Let us not even mention the national coat of arms, for it has been obviated and forgotten, having not been present, as was customary before 1959, in government buildings, but rather, in observance of a blatant personality cult, substituted by photos of living personages.

All of this racket is due to some “dogmatics” who, from an “idiotological” point of view, want to confront a foreign custom that has been taken up in our country.

I think there are real problems that are more important to confront, unless this is one more entertainment designed to lull Cubans with cheap patriotism.

 Translated by: Alicia Barraqué Ellison

The Future, Bring it On! / Fernando Dámaso

Fernando Damaso, 5 November 2016 — A feature of the Cuban authorities, since taking power in January 1959, has been wasting time planning for the distant future rather than focusing on solving the present and the near future. Perhaps it is because, from the outset, they decided to rule forever.

These plans, at first, focused on specific services or productions: solving the housing problem, meeting the demand for rice (draining the Zapata Swamp), producing peanut oil (Valley of Viñales), reducing imports of industrial products , finding and extracting oil, raising sugar production (the Ten Million Ton Harvest), the dairy plan, the livestock plan and others. Most, as is known, ended in dismal failures. Continue reading “The Future, Bring it On! / Fernando Dámaso”

With the incorportation into the “socialist camp” appeared the famous “Five Year Plans,” where everything was planned year by year, and they even arrived at the famous “Strategy 2000,” in the late seventies, which was to be a set of twenty-year plans, divided into five-year periods.

At that time there was no talk of the blockade (embargo), other than as a reason for mockery (“a sieve”  the currently nonagenarian leader said once) because the Soviets were responsible for supporting the country with huge economic and other aid.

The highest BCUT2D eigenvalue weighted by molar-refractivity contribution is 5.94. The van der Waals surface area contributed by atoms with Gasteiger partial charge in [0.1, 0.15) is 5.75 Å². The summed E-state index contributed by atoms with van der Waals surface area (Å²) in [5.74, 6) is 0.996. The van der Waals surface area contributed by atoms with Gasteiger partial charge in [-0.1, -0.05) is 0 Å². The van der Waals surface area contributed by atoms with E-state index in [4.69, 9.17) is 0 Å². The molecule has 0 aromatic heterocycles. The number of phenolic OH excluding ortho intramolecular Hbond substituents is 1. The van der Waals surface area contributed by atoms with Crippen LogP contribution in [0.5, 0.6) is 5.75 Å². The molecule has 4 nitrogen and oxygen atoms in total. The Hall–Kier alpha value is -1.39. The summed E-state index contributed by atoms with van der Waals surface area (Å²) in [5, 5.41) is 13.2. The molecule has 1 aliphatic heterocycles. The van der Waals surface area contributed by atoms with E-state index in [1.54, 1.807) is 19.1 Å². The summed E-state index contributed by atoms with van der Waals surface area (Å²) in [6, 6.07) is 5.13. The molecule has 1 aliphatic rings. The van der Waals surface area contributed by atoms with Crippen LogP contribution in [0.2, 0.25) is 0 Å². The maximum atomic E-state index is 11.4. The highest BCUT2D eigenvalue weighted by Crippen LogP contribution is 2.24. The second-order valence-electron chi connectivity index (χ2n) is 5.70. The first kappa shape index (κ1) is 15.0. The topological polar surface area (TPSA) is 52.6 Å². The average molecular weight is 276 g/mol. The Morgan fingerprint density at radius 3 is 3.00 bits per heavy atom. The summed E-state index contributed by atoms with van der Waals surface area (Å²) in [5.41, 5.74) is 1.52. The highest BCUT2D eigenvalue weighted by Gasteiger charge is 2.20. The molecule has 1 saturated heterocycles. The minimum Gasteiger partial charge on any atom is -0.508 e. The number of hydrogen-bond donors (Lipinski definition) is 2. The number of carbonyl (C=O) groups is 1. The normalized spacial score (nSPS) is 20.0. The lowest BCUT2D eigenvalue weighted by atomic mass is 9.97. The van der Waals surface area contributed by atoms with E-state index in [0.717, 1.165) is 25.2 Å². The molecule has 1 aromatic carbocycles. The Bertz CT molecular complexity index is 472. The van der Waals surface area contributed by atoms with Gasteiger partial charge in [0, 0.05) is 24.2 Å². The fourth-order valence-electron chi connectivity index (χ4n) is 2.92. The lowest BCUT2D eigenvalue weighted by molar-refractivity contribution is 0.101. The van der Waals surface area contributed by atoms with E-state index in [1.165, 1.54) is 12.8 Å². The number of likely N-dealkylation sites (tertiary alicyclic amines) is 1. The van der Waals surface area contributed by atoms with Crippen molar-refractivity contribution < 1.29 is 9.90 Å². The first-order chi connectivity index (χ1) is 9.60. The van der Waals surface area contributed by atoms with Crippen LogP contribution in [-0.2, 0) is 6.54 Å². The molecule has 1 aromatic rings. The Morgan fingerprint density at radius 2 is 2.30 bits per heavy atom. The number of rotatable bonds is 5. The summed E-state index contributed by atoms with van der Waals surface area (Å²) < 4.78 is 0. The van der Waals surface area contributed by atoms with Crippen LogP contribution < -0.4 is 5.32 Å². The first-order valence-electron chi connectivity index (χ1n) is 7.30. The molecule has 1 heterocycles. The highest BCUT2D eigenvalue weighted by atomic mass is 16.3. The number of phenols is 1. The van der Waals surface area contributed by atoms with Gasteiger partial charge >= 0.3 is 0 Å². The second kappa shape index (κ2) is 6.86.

For the breaches and failures, which were a constant, hurricanes, heavy rains, droughts and other natural phenomena, the irresponsibility and inability of the authorities were never blamed. Occasionally appearing as causes, real or fictitious, were epidemics and plagues, which were charged to the near-at-hand “imperialist enemy”

With the disappearance of the “socialist camp,” the “Strategy 2000” and the five-year plans collapsed, the so-called “Special Period” was established and the hand of the blockade (embargo) began to be ascribed full responsibility for all the misfortunes, an attitude that still remains, despite the improvement of relations between Cuba and the United States.

As a result of the 7th Congress of the Cuban Communist Party, among other theoretical issues, the Cuban authorities once again turned their backs on the problems of the present (the absolute housing shortage, widespread lack of productivity, roads in poor condition, poor services of all kinds, wages of misery, layoffs of workers in the state sector, social indiscipline, rampant corruption, theft, street violence, etc.), and they spend their time, and many of their political and economic “cadres”, planning how Cuba will be in 2030.

In addition to trying to force new generations to execute their wishes after they physically disappear, they opt to continue bamboozling everyone with the old and failed formula of a “bright socialist future,” a future that, in fifty-eight years of mismanagement, inefficiency and voluntarism they have never been able to realize, and one that is ever more distant and unattainable.

The Absurd Ten Percent / Fernando Dámaso